A Rabbi's World

02/16/2012 | | Jewish Week Online Columnist | A Rabbi's World

Anyone who has seen the movie “Jaws” will surely remember the opening scene.  A woman swims peacefully in the ocean and all appears to be well, until we hear that pulsating, foreboding music.  You can’t see the shark yet, but you know it’s out there, and before too long, it will make its appearance…

02/09/2012 | | Jewish Week Online Columnist | A Rabbi's World

It will be my privilege, on this coming Saturday night, to formally install my son, Hillel, as the rabbi of the Southwest Orlando Jewish Congregation in Florida.  Technically, he’s been serving in that capacity since August 2011, but scheduling difficulties (i.e., getting the parents and other assorted family members in the right place at the right time) have delayed the formal ceremony until now.

02/02/2012 | | Jewish Week Online Columnist | A Rabbi's World

 

To be effective in the pulpit rabbinate requires that one possess (or develop) an eclectic and demanding set of skills. You have to be knowledgeable in Torah, a master of synagogue skills, a good teacher, a good speaker, a good counselor, and of course it doesn’t hurt to be young and charismatic…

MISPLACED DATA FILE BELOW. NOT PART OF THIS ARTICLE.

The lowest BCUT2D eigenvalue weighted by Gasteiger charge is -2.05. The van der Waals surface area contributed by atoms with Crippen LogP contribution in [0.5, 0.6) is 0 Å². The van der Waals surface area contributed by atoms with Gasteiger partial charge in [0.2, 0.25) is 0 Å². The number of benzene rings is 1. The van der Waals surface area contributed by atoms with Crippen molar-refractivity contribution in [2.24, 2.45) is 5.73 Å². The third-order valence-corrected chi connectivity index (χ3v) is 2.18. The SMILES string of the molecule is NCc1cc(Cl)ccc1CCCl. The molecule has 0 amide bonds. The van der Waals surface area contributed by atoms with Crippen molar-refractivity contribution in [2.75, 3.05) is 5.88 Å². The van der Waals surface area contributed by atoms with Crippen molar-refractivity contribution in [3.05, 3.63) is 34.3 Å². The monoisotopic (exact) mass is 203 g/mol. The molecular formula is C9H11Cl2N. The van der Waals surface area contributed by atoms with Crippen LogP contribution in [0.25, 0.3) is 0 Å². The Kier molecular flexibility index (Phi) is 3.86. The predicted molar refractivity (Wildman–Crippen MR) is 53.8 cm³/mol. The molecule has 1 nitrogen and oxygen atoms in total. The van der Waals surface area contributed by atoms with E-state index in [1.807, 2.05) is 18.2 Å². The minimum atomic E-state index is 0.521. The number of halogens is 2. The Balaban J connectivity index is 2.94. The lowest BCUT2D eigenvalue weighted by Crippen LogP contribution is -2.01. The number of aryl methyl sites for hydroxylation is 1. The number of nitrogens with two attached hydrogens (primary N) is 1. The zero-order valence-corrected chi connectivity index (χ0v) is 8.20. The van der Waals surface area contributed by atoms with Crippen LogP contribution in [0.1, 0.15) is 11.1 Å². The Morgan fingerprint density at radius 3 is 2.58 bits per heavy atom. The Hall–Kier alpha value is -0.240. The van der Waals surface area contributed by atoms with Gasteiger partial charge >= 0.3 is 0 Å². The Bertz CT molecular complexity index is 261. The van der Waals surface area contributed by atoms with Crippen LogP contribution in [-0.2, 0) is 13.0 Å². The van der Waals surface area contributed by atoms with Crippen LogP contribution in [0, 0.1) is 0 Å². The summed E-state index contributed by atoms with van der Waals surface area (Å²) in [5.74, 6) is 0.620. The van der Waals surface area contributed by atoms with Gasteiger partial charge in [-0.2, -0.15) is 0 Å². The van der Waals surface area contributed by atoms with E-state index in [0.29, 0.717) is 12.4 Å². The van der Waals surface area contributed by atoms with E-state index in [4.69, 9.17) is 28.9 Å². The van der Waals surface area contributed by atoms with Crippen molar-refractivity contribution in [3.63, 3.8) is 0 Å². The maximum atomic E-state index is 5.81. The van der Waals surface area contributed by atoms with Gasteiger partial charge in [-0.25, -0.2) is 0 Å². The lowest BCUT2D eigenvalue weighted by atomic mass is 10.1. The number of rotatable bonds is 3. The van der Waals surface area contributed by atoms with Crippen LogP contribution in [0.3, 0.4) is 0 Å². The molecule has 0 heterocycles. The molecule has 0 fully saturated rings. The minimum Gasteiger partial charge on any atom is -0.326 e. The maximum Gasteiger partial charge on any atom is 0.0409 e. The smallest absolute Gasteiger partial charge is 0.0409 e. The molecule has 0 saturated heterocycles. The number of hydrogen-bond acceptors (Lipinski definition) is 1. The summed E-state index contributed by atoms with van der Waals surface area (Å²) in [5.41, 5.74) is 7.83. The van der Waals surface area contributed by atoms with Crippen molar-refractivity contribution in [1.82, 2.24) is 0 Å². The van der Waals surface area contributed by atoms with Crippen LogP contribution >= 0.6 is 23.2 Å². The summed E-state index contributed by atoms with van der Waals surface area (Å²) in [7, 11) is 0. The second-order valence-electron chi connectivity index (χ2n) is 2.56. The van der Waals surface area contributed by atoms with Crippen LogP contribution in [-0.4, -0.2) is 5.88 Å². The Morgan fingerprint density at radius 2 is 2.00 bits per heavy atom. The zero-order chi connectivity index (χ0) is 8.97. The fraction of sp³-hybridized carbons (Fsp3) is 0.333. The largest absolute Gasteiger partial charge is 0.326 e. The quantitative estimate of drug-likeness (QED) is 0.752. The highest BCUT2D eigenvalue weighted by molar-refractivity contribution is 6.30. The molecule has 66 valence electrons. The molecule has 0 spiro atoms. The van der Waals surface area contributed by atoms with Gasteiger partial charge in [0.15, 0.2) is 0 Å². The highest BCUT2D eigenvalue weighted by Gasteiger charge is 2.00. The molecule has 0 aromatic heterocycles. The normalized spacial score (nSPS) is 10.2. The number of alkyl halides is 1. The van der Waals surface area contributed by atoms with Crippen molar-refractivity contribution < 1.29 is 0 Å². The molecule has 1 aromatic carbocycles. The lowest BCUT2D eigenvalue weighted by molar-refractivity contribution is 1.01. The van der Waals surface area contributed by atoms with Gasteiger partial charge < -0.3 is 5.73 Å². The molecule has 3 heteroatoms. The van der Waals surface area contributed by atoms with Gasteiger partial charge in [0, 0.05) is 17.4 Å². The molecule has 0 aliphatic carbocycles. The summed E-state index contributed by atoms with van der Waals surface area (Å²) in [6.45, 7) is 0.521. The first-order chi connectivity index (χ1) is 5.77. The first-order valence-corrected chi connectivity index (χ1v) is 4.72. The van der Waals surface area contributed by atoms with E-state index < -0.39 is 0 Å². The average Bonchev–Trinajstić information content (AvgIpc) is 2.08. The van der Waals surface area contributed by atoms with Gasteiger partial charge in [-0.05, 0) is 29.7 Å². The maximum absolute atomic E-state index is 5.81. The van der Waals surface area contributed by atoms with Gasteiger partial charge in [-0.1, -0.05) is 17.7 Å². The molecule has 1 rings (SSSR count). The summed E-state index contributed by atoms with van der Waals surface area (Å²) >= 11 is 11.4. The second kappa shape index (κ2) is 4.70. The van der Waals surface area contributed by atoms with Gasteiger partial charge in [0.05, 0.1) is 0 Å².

01/26/2012 | | Jewish Week Online Columnist | A Rabbi's World

For reasons that I cannot adequately explain, I recently found myself watching a few minutes of a Republican candidates’ debate in Florida.  

01/19/2012 | | Jewish Week Online Columnist | A Rabbi's World

After months of anticipation laden with some odd admixture of dread, pride, satisfaction, and a few other random emotions, our nest officially empties this Saturday night.  Our third child, a junior at Barnard who has already lived at school for almost three years, leaves for a semester abroad in Copenhagen- much farther away than Morningside Heights.  With our youngest in Israel for the year, our oldest in Florida, and our older daughter in Japan, we are left without children to pack up and send away. 

01/12/2012 | | Jewish Week Online Columnist | A Rabbi's World

For a variety of reasons. the pulpit rabbinate is a high-stress job.

First of all, and most obvious, I would think, you have to deal with more illness, cosmic unfairness, death and dying than almost anyone else except physicians.  Being on call 24/7, and having to be strong and composed for others who are suffering and/or grieving exacts a tremendous toll in both the short and long run.  Taking care of one’s own inner life as a rabbi is an under-appreciated challenge.  The accumulated grief wears you down.